NEW YORK (GenomeWeb) – Investigators at an Italian research hospital have demonstrated Thermo Fisher Scientific's competitive allele specific TaqMan PCR (castPCR) is a sensitive and specific method to detect BRAF mutations in melanoma.
Mutation testing can have an impact on treatment decisions for certain kinds of cancer drugs, and, in the case of BRAF gene mutations, status can predict treatment response to tyrosine kinase inhibitors (TKIs).
In a Scientific Reports study led by Paola Parrella in the the Laboratory of Oncology at IRCCS “Casa Sollievo della Sofferenza" Hospital, researchers evaluated castPCR using 54 patient samples. They also determined the limit of detection by diluting mutated clinical samples with non-mutated ones, and analyzed the effects of tumor heterogeneity and melanin content.
The study found 100 percent negative agreement between castPCR and Sanger sequencing, and the castPCR method also identified four additional mutated cases and demonstrated presence of mutation in two cases that had been uncertain by Sanger sequencing.
The group tested the method on dilutions of BRAF-mutated and non-mutated clinical samples instead of using DNA obtained from cell lines or synthetic oligonucleotides, which was, to the best of Parrella's knowledge, the first time this has been done.
This approach was hypothesized to better reflect the limits of BRAF testing in melanoma, due to the fact that the lab usually processes formalin-fixed paraffin-embedded specimens with a variable percentage of cancer cells that often show marked intratumour heterogeneity.
With this method, the group found a 1:100 mutated to non-mutated ratio as the limit of detection of both the BRAF V600E and BRAF V600K castPCR probes, which led to a sensitivity in clinical samples of 0.5 percent. The only other previous study to report a limit of detection using castPCR in melanoma found a sensitivity of 2 percent.
The authors also evaluated castPCR before and after melanin removal from the samples. Melanin can inhibit PCR, but castPCR showed less of an inhibition effect than Sanger sequencing.
CastPCR is a method to suppress amplification of wild-type genomic DNA such that rare mutations are more easily detected. It was originally developed by Life Technologies, and is now marketed by Thermo Fisher Scientific. The firm sells detection kits for hundreds of different mutations, as well as thousands of CNVs and SNPs, and these can all be run using Thermo Fisher Scientific brand Applied Biosystems Real-Time PCR systems. Parrella's group used the 7900HT Fast Real-Time PCR System, for example.
"CastPCR assays are optimized for highly sensitive detection of somatic mutations and it is exciting that customers are seeing these results in their experiments," Thermo's director of product management Sundiep Phanse and senior market development manager Karen Cormier told GenomeWeb in an email.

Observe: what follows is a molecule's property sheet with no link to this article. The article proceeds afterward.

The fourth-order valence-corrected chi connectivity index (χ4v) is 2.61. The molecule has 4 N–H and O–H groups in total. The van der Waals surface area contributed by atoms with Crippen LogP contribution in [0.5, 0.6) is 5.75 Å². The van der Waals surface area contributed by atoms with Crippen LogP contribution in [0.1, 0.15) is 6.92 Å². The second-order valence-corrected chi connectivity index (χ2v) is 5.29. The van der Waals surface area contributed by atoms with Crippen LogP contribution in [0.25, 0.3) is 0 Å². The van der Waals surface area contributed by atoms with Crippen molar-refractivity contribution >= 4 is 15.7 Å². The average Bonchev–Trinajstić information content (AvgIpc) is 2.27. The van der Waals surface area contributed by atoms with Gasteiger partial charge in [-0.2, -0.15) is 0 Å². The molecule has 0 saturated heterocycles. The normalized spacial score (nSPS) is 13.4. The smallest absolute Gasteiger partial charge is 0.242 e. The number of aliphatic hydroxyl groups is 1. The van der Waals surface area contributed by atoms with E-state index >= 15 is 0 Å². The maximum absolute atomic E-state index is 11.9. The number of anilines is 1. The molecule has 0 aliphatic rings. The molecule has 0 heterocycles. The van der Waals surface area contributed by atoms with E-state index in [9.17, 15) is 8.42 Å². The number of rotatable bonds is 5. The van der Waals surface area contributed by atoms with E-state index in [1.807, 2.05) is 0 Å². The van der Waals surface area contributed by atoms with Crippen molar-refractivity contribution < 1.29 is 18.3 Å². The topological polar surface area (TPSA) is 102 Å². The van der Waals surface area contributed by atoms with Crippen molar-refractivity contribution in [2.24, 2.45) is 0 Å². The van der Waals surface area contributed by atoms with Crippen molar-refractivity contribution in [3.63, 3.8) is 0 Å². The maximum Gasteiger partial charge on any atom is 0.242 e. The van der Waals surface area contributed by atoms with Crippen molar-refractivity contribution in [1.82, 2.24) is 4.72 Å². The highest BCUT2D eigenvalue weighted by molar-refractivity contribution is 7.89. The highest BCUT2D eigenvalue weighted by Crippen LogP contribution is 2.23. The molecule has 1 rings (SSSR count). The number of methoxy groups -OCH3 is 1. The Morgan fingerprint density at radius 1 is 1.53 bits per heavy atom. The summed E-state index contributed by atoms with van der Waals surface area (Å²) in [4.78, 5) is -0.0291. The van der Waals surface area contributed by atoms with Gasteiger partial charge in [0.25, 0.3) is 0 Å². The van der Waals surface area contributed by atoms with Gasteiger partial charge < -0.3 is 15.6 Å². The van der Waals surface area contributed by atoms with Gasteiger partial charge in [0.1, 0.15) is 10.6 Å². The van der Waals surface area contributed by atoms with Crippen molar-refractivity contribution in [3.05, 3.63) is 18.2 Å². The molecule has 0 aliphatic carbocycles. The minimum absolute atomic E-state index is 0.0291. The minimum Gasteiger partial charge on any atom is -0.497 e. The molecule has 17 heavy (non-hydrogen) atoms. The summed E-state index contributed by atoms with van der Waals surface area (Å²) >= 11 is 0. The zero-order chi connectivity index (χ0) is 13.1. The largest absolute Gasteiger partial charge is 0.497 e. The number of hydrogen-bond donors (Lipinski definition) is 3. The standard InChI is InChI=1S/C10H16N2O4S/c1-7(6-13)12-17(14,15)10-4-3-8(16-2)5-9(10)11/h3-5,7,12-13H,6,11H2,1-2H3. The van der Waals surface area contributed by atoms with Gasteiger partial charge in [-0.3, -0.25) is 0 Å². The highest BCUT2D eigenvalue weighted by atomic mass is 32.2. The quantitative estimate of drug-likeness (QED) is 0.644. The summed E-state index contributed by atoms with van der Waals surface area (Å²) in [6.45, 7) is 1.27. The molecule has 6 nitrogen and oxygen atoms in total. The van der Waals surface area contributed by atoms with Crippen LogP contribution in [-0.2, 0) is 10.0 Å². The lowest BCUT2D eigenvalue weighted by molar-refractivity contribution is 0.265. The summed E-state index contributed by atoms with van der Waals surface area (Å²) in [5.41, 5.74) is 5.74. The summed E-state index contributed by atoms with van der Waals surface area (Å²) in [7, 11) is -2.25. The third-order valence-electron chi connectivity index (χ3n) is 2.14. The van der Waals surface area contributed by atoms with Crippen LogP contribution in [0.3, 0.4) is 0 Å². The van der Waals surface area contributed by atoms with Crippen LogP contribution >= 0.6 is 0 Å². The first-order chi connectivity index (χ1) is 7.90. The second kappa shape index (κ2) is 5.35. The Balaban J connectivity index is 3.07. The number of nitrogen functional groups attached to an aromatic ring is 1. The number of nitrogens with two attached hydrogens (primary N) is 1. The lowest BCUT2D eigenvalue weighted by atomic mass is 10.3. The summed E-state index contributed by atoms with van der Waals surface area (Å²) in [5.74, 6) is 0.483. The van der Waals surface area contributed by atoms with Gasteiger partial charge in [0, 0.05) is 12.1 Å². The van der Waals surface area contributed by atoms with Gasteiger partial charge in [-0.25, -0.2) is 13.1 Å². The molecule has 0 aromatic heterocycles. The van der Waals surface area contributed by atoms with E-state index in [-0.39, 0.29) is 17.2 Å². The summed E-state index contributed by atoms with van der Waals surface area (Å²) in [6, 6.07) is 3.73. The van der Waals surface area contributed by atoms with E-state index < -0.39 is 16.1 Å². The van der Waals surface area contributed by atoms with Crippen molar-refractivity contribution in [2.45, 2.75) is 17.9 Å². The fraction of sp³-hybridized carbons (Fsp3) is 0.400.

However, Phanse and Cormier also noted that while standard Sanger sequencing has lacked sensitivity at low mutation percentages, the firm's Minor Variant Finder software, which launched last week, can improve the sensitivity of detection down to 5 percent. "Researchers can feel confident that either platform they use from [Thermo Fisher brand] Applied Biosystems will give them high-quality results for somatic mutations.”
Parrella noted that her institution had been performing BRAF testing for clinical purposes since 2013, and the objective of the current study was to validate the castPCR method in the clinical setting.
The group chose castPCR because it liked the presence of the probe blocking normal allele amplification, she said. "In addition, the 7900HT sequence detection system is an open instrument allowing us to see the shape of the amplification curves."
Mutation testing is required by the US Food and Drug Administration, the European Medicines Agency, and the Italian Medicines Agency (AIFA), Parrella noted.
In the US, the cobas 4800 BRAF V600 mutation test from Roche was approved by the FDA in 2011 as a companion diagnostic for the firm's drug Zelboraf (vemurafenib). The THxID BRAF test from BioMérieux was cleared in 2013 as a companion to GlaxoSmithKline drugs Tafinlar (dabrafenib) and Mekinist (trametinib). Biocartis also signed a deal with Merck earlier this month to develop and commercialize a RAS and BRAF V600 mutation test on its Idylla platform.
However, clinical labs must also test out technologies in their own hands. Parrella's lab follows recommendations for BRAF testing — from the Italian Association of Medical Oncology (AIOM) and the Italian Society of Pathology and Cytodiagnostics — which do not make restrictions on methods as long as they have been validated in the laboratory, she said.
"To the best of my knowledge there is only one other study evaluating BRAF in melanoma by castPCR," Parrella said, referring to a 2013 Australian study of 93 melanoma cases which also suggested that the method minimized the risk of false negative results.
A similar study last year evaluated castPCR for KRAS mutation detection in patients with metastatic colorectal cancer, showing essentially equivalent results to the Therascreen KRAS RGQ PCR kit from Qiagen.
Importantly, Parrella's study also provided case information for the patients whose BRAF status might have been falsely negative or undetermined by Sanger sequencing.
For example, "case 6" was a patient whose sample was classified as uncertain by Sanger sequencing, containing 25 percent neoplastic cells. Mutation was detected with castPCR and the patient showed significant benefits from subsequent TKI treatment. "Case 15" had detectable mutation levels only after treatment to remove melanin from the sample, and the patient showed stable disease after TKI treatment was initiated.
"At last follow up, [these patients] were still responding," Parrella said. Her lab is now implementing the test in the clinic.